When faced with a challenge our response can be quite primitive- the adrenaline kicks in and biology dictates we have a fight or flight response. Well, we’ve evolved a little since caveman days and often we have a third response, that of freezing. A difficult situation can leave us feeling overwhelmed and we freeze into inaction. I’ve talked about that in my monster in the cupboard article where fear paralyses you. Sometimes a challenge is just too big and we turn away, this is a more sophisticated version of flight where our brains analyse the potential for success. That mountain can just be too big to climb. There are times when we just have to find the strength because the stakes are so high. Other times it is smart to walk away and “live to fight another day”. This is not failure it is smart thinking and conserves your energy for those challenges that must be met. Walking away is acknowledging you are not a superhero. Then there is the fight response… to be used sparingly
Taking a stand, when you have to bulldoze your way through a challenge.
Gritting your teeth and tolerating a difficult situation can leave you feeling frustrated and angry. Challenges in your personal or business life may need careful handling but there are situations when you just have to be bloody minded. If a competitor is wreaking havoc on your business you may need to take the fight to them. You may need to adopt an attitude of ‘oh no you don’t’, ‘grrr’, ‘get out of my way’.
Lowering your head, charging at it and battering away until it caves in can be direct and effective. However, the trick is to know when this strategy will work – and it is not as often as you might think.
I have found that roughly 95% of my successes have come from finesse, forethought and careful strategic planning. Only 5% came from the head down, crush it tactic. Having said that I will admit that the ones that came from this attitude were intensely satisfying and it does pump adrenaline around the blood stream though it often led to my energy reserves being wiped out afterwards!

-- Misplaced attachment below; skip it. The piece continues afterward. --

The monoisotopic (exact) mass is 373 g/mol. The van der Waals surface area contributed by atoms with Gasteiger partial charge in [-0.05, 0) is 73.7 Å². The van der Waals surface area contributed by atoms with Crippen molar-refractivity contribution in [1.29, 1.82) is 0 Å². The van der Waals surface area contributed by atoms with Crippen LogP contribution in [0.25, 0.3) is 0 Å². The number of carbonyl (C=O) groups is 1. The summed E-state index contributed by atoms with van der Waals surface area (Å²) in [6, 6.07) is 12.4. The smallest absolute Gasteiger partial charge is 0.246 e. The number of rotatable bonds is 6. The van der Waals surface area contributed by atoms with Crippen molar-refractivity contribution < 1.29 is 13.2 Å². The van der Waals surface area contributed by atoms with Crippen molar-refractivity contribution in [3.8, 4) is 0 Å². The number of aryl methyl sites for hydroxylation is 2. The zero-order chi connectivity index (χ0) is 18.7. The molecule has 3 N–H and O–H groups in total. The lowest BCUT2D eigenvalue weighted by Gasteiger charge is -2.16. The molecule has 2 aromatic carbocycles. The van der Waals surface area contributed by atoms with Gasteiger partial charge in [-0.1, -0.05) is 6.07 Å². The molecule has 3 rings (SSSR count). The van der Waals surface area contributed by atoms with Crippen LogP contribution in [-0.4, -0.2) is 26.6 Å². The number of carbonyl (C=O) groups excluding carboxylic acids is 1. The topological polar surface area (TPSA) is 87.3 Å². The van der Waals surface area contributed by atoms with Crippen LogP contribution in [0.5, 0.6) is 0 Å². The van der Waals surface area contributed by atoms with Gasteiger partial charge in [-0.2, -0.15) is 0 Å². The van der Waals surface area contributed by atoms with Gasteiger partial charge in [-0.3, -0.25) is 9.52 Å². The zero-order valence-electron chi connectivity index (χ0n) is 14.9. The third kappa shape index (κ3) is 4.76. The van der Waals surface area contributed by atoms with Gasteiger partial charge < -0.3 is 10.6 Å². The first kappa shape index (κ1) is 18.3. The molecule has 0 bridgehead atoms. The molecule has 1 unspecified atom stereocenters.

The downside of the bloody minded taking a stand approach is that it is fuelled by emotion not logic. What you perceive as a threat may seem like normal practice to your opponent or adversary. They could be quite confused and perplexed by your reaction and long term damage can be done to the relationship. Ultimately in both business and personal life our “enemies” need to be accommodated.
However, when we feel threatened by a challenge it is quite difficult to apply cool logic. It is good practice to have in place strategies you can turn to as a default setting to rise to challenges in a controlled fashion.
Taking a stand when morals and ethics are involved
Being bloody minded is sometimes the only response to outrage at morally unacceptable behaviour. When something is blatantly wrong, and nobody is dealing with it, you may be justified in being more bullish than usual. Again, this is a value judgement and only you can make it. Just be aware that taking a stand polarizes people’s views and you in effect create opposing sides. Is this the right way to deal with a challenge that may require compromise along the way?
Being bloody minded and taking a stand to meet a challenge is a short term solution. It may kick start the process but it is rarely sustainable. I would advise you use this tactic sparingly and ensure you follow up with a more considered approach. Sometimes challenges have deep roots and you need to understand you are in it for the long haul.